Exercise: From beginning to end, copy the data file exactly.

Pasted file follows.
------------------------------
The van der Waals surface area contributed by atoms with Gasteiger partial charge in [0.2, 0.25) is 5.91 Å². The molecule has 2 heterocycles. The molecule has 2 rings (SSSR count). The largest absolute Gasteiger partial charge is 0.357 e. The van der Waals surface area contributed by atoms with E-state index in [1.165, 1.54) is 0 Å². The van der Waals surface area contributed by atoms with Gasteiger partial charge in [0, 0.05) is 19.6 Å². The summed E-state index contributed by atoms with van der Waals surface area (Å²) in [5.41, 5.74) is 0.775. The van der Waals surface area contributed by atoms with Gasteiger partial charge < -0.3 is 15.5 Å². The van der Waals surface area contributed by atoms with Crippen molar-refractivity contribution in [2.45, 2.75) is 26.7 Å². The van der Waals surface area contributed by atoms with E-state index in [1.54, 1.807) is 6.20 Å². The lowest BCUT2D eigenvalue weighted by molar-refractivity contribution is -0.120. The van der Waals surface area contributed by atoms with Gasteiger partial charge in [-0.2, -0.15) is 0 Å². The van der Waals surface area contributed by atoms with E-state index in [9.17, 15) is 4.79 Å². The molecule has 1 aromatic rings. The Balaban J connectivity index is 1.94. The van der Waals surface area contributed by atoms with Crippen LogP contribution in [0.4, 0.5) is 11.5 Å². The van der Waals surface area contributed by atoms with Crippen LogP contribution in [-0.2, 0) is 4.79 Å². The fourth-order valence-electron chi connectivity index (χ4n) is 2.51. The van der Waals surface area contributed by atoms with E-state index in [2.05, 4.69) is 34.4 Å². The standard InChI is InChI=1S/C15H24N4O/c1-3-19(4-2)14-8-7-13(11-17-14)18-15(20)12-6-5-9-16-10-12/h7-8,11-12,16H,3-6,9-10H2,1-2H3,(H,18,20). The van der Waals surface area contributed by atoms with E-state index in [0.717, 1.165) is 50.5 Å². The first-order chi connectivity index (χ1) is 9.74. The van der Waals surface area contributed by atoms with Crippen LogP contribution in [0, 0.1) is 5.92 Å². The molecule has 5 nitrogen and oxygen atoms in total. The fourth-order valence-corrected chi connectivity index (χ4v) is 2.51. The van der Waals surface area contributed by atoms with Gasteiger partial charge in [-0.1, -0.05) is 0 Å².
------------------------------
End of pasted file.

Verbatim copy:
The van der Waals surface area contributed by atoms with Gasteiger partial charge in [0.2, 0.25) is 5.91 Å². The molecule has 2 heterocycles. The molecule has 2 rings (SSSR count). The largest absolute Gasteiger partial charge is 0.357 e. The van der Waals surface area contributed by atoms with E-state index in [1.165, 1.54) is 0 Å². The van der Waals surface area contributed by atoms with Gasteiger partial charge in [0, 0.05) is 19.6 Å². The summed E-state index contributed by atoms with van der Waals surface area (Å²) in [5.41, 5.74) is 0.775. The van der Waals surface area contributed by atoms with Gasteiger partial charge < -0.3 is 15.5 Å². The van der Waals surface area contributed by atoms with Crippen molar-refractivity contribution in [2.45, 2.75) is 26.7 Å². The van der Waals surface area contributed by atoms with E-state index in [1.54, 1.807) is 6.20 Å². The lowest BCUT2D eigenvalue weighted by molar-refractivity contribution is -0.120. The van der Waals surface area contributed by atoms with Gasteiger partial charge in [-0.2, -0.15) is 0 Å². The van der Waals surface area contributed by atoms with E-state index in [9.17, 15) is 4.79 Å². The molecule has 1 aromatic rings. The Balaban J connectivity index is 1.94. The van der Waals surface area contributed by atoms with Crippen LogP contribution in [0.4, 0.5) is 11.5 Å². The van der Waals surface area contributed by atoms with Crippen LogP contribution in [-0.2, 0) is 4.79 Å². The fourth-order valence-electron chi connectivity index (χ4n) is 2.51. The van der Waals surface area contributed by atoms with E-state index in [2.05, 4.69) is 34.4 Å². The standard InChI is InChI=1S/C15H24N4O/c1-3-19(4-2)14-8-7-13(11-17-14)18-15(20)12-6-5-9-16-10-12/h7-8,11-12,16H,3-6,9-10H2,1-2H3,(H,18,20). The van der Waals surface area contributed by atoms with E-state index in [0.717, 1.165) is 50.5 Å². The first-order chi connectivity index (χ1) is 9.74. The van der Waals surface area contributed by atoms with Crippen LogP contribution in [0, 0.1) is 5.92 Å². The molecule has 5 nitrogen and oxygen atoms in total. The fourth-order valence-corrected chi connectivity index (χ4v) is 2.51. The van der Waals surface area contributed by atoms with Gasteiger partial charge in [-0.1, -0.05) is 0 Å².